According to Deloitte’s European CFO Survey, Brexit is currently the most intimidating business prospect in Europe. Over 1,110 CFOs responded, and 37% believed Brexit was having or would have a negative impact on their business. Their primary concern is non-tariff barriers to trade - the increased complexity and costs involved in meeting different regulations across EU borders. Reduced workforce mobility and rising trade tariffs came in a close second and third.
So, now that Theresa May has finally pulled the trigger on Article 50 to start Brexit negotiations proper, let’s look at those three main concerns in more detail and ask what it all means for British businesses.
Non-tariff barriers are “behind the border” measures - individual states’ domestic laws and regulations covering areas including recruitment, trademarking and data protection. They’re often intended to meet social objectives or correct failures in supply, rather than to directly restrict foreign suppliers, but they can have a strong effect on market access. In general, services markets are more highly regulated than goods markets.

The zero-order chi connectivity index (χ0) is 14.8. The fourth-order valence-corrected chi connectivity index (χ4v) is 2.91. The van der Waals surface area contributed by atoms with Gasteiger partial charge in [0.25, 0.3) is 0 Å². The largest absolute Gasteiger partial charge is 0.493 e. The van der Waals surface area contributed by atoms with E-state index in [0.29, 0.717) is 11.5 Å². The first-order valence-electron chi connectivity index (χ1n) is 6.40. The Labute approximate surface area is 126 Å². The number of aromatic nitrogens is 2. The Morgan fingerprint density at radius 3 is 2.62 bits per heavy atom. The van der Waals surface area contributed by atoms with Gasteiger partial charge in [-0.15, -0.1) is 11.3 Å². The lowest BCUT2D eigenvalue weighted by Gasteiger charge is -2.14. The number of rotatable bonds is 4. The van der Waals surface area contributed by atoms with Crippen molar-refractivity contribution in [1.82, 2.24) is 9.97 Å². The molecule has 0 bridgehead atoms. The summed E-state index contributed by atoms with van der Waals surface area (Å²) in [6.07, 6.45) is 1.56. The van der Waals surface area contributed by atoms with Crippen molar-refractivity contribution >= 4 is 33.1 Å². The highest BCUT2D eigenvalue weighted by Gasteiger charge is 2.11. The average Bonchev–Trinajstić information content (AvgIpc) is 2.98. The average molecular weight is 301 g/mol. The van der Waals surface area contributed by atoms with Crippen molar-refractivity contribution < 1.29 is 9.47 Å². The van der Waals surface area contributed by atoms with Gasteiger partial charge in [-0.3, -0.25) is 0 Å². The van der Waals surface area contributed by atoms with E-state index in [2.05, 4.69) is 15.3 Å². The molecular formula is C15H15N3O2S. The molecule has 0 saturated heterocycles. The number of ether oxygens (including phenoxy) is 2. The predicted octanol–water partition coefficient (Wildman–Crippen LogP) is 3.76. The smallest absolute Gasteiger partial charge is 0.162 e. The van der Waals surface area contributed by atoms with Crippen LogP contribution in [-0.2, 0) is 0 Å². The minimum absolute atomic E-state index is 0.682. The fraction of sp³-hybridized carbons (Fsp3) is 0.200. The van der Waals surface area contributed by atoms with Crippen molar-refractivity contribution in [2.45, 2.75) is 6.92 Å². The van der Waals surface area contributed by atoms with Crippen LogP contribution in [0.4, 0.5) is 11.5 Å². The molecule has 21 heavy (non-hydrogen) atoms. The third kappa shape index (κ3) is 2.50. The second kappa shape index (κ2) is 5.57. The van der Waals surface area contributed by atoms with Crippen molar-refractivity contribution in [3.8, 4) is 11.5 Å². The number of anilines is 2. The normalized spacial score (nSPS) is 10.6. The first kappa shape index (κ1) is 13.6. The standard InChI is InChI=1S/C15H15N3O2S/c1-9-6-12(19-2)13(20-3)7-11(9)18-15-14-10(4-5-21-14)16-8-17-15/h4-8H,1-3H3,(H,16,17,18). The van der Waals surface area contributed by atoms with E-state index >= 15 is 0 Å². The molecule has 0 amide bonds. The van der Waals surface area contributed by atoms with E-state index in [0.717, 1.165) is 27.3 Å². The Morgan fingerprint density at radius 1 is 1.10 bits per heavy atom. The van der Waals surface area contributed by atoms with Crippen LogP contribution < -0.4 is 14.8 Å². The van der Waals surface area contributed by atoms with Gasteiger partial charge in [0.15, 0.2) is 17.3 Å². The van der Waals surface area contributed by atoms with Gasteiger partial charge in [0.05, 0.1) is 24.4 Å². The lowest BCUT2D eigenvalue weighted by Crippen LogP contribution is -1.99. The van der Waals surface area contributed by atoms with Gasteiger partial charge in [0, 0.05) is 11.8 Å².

Because these regulations exist at the individual state level, there is no fully level playing field for services trading within the EU. Exporters from within or outside the EU face different levels of market access in individual member states.
However, the level of access for UK exporters is likely to be more limited post-Brexit. Many domestic laws do not apply to other EU member states, but would apply to post-Brexit Britain. The EU has harmonised regulation and supervision in several large services sectors, but this harmony does not exist under the General Agreement of Trade in Services (GATS) arrangements which the EU makes with non-member states. Without the right of commercial establishment and the EU’s competition policy, UK businesses will struggle to establish a front-line presence in EU territory.
In the long term, these non-tariff barriers will take at least a decade to resolve. There are 1200 EU laws integrated with UK law, and trading with the EU will still require that UK goods and services conform with EU technical standards.